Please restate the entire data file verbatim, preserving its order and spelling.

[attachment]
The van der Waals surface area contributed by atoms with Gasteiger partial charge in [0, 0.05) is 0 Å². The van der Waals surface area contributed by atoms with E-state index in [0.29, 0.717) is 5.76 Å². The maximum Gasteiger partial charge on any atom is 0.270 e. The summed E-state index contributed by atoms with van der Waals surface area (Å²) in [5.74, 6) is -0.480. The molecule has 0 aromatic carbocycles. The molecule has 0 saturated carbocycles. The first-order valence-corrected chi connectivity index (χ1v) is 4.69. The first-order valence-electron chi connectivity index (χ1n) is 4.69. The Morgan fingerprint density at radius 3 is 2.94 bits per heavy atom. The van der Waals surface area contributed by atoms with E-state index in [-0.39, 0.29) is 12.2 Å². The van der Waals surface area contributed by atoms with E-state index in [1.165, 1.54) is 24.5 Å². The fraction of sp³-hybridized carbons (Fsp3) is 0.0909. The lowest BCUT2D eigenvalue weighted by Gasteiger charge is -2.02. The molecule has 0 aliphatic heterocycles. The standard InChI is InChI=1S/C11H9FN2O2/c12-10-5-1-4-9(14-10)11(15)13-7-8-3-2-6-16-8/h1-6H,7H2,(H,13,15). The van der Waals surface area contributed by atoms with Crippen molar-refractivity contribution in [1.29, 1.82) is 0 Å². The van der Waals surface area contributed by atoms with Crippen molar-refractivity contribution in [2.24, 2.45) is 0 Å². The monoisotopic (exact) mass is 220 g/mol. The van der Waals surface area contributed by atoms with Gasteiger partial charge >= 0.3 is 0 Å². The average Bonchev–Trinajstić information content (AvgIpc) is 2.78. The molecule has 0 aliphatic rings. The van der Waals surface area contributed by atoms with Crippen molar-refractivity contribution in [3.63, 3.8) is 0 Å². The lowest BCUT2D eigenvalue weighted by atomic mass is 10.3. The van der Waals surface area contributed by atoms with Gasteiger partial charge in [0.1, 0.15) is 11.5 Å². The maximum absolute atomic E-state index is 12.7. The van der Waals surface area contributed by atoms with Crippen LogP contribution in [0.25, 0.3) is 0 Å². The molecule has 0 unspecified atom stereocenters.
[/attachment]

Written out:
The van der Waals surface area contributed by atoms with Gasteiger partial charge in [0, 0.05) is 0 Å². The van der Waals surface area contributed by atoms with E-state index in [0.29, 0.717) is 5.76 Å². The maximum Gasteiger partial charge on any atom is 0.270 e. The summed E-state index contributed by atoms with van der Waals surface area (Å²) in [5.74, 6) is -0.480. The molecule has 0 aromatic carbocycles. The molecule has 0 saturated carbocycles. The first-order valence-corrected chi connectivity index (χ1v) is 4.69. The first-order valence-electron chi connectivity index (χ1n) is 4.69. The Morgan fingerprint density at radius 3 is 2.94 bits per heavy atom. The van der Waals surface area contributed by atoms with E-state index in [-0.39, 0.29) is 12.2 Å². The van der Waals surface area contributed by atoms with E-state index in [1.165, 1.54) is 24.5 Å². The fraction of sp³-hybridized carbons (Fsp3) is 0.0909. The lowest BCUT2D eigenvalue weighted by Gasteiger charge is -2.02. The molecule has 0 aliphatic heterocycles. The standard InChI is InChI=1S/C11H9FN2O2/c12-10-5-1-4-9(14-10)11(15)13-7-8-3-2-6-16-8/h1-6H,7H2,(H,13,15). The van der Waals surface area contributed by atoms with Crippen molar-refractivity contribution in [1.29, 1.82) is 0 Å². The van der Waals surface area contributed by atoms with Crippen molar-refractivity contribution in [2.24, 2.45) is 0 Å². The monoisotopic (exact) mass is 220 g/mol. The van der Waals surface area contributed by atoms with Gasteiger partial charge >= 0.3 is 0 Å². The average Bonchev–Trinajstić information content (AvgIpc) is 2.78. The molecule has 0 aliphatic rings. The van der Waals surface area contributed by atoms with Crippen molar-refractivity contribution in [3.63, 3.8) is 0 Å². The lowest BCUT2D eigenvalue weighted by atomic mass is 10.3. The van der Waals surface area contributed by atoms with Gasteiger partial charge in [0.1, 0.15) is 11.5 Å². The maximum absolute atomic E-state index is 12.7. The van der Waals surface area contributed by atoms with Crippen LogP contribution in [0.25, 0.3) is 0 Å². The molecule has 0 unspecified atom stereocenters.